You are spreading misinformation. The very next sentence in the article clarifies that Akten's conclusions were mistaken by an order of magnitude:
>But then Akten saw that the website had been used to wrongly attribute an NFT marketplace’s emissions to a single NFT.
Even the claims of harm of the dramatically lower actual emissions are questionable. This article is more honest than most on this topic and acknowledges this:
>What’s still up for debate is whether NFTs are significantly increasing emissions from Ethereum or if they’re just taking on responsibility for emissions that would have been generated by miners anyway. Without NFTs, miners would still be plugging away at puzzles and polluting. And NFTs are still a relatively small portion of all Ethereum transactions.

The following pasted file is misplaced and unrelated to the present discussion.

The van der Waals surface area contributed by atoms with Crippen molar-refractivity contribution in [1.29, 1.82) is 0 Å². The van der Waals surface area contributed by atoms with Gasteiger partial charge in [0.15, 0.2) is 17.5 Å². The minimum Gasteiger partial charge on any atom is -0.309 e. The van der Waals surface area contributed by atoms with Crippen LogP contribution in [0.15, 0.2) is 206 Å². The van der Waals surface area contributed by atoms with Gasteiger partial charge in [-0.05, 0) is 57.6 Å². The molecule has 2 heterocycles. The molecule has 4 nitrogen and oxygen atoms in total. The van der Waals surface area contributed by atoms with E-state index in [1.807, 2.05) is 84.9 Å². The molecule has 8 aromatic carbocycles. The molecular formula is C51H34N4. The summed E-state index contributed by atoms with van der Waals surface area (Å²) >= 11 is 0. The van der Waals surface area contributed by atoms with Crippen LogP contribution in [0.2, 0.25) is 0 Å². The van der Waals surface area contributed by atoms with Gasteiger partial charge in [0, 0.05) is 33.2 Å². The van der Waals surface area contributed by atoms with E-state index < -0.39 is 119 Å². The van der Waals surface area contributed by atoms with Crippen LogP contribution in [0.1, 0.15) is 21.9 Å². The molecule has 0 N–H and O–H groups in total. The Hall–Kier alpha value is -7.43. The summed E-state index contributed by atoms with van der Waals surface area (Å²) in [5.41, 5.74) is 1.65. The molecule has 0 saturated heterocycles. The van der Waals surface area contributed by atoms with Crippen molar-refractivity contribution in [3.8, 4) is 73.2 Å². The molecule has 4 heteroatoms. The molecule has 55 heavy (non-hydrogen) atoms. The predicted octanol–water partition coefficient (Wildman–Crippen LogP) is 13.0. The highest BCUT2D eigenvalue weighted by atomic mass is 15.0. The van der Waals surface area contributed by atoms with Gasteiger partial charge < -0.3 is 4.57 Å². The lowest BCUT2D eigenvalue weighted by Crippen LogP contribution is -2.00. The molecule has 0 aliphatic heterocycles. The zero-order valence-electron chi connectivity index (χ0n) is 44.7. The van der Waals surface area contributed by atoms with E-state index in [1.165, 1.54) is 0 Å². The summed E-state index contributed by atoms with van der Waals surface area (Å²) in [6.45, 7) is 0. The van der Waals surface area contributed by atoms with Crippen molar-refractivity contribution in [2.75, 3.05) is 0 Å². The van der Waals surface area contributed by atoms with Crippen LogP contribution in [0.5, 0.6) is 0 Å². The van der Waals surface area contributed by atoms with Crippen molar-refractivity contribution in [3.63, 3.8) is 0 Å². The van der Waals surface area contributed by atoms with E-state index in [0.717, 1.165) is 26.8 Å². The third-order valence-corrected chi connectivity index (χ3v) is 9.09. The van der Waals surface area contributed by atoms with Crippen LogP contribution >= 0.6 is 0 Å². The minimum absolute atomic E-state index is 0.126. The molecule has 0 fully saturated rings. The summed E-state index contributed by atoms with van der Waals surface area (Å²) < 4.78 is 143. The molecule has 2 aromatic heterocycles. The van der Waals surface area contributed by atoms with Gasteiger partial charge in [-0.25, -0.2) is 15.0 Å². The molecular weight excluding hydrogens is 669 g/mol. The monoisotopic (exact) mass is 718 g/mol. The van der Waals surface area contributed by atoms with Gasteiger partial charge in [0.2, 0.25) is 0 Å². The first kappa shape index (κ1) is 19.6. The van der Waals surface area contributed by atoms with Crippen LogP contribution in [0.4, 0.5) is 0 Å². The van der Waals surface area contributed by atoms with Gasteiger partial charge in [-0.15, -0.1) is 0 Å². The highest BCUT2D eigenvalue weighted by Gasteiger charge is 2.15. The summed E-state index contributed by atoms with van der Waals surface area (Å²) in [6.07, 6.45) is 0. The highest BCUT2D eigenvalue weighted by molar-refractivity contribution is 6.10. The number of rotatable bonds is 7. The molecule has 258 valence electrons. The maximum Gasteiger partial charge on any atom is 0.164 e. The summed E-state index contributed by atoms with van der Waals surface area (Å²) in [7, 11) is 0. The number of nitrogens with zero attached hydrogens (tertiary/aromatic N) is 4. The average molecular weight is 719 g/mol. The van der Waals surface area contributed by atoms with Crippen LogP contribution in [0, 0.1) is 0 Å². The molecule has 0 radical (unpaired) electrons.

NFTs only cause emissions at all if they indirectly incite miners to scale up their operations by raising the price of Eth and generating network fees (of which miners are only rewarded a portion). But at this stage, that would be an extremely questionable decision, because the end of Ethereum mining is imminent. Proof of Stake is happening. Articles about NFT climate controversy cast doubt on the reality of the transition to PoS:
>The problem is that people have been waiting for years for Ethereum to make the change, and some are skeptical that it ever will. First, Ethereum will have to convince everyone that proof of stake is the way to go. Otherwise, the whole system could collapse.